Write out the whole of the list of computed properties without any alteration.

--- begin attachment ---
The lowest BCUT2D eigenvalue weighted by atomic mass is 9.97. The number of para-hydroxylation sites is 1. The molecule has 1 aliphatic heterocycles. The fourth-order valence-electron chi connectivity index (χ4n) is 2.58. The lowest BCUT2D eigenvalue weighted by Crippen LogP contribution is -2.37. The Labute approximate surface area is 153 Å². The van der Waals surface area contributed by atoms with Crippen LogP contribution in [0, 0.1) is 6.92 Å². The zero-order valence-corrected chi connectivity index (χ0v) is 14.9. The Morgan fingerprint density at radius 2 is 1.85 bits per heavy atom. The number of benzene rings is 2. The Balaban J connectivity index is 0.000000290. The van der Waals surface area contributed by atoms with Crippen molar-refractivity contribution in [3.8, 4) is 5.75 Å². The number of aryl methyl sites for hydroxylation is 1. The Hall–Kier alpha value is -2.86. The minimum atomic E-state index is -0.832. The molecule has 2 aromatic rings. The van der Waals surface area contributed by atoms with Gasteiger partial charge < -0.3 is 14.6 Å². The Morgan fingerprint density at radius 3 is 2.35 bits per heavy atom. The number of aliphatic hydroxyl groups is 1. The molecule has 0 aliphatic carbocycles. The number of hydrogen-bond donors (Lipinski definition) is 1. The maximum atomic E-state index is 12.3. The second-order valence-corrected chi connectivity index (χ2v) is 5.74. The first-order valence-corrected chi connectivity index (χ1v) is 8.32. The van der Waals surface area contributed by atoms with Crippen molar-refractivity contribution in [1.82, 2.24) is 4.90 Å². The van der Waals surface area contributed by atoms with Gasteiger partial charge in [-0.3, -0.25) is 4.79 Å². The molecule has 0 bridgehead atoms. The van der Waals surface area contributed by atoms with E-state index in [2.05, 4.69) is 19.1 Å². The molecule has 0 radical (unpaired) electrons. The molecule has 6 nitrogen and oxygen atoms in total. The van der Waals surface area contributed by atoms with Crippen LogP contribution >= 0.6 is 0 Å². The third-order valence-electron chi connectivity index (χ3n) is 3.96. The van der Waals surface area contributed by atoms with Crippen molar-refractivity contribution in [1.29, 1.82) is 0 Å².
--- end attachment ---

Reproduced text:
The lowest BCUT2D eigenvalue weighted by atomic mass is 9.97. The number of para-hydroxylation sites is 1. The molecule has 1 aliphatic heterocycles. The fourth-order valence-electron chi connectivity index (χ4n) is 2.58. The lowest BCUT2D eigenvalue weighted by Crippen LogP contribution is -2.37. The Labute approximate surface area is 153 Å². The van der Waals surface area contributed by atoms with Crippen LogP contribution in [0, 0.1) is 6.92 Å². The zero-order valence-corrected chi connectivity index (χ0v) is 14.9. The Morgan fingerprint density at radius 2 is 1.85 bits per heavy atom. The number of benzene rings is 2. The Balaban J connectivity index is 0.000000290. The van der Waals surface area contributed by atoms with Crippen molar-refractivity contribution in [3.8, 4) is 5.75 Å². The number of aryl methyl sites for hydroxylation is 1. The Hall–Kier alpha value is -2.86. The minimum atomic E-state index is -0.832. The molecule has 2 aromatic rings. The van der Waals surface area contributed by atoms with Gasteiger partial charge < -0.3 is 14.6 Å². The Morgan fingerprint density at radius 3 is 2.35 bits per heavy atom. The number of aliphatic hydroxyl groups is 1. The molecule has 0 aliphatic carbocycles. The number of hydrogen-bond donors (Lipinski definition) is 1. The maximum atomic E-state index is 12.3. The second-order valence-corrected chi connectivity index (χ2v) is 5.74. The first-order valence-corrected chi connectivity index (χ1v) is 8.32. The van der Waals surface area contributed by atoms with Crippen molar-refractivity contribution in [1.82, 2.24) is 4.90 Å². The van der Waals surface area contributed by atoms with Gasteiger partial charge in [-0.3, -0.25) is 4.79 Å². The molecule has 0 bridgehead atoms. The van der Waals surface area contributed by atoms with E-state index in [2.05, 4.69) is 19.1 Å². The molecule has 0 radical (unpaired) electrons. The molecule has 6 nitrogen and oxygen atoms in total. The van der Waals surface area contributed by atoms with Crippen LogP contribution >= 0.6 is 0 Å². The third-order valence-electron chi connectivity index (χ3n) is 3.96. The van der Waals surface area contributed by atoms with Crippen molar-refractivity contribution in [1.29, 1.82) is 0 Å².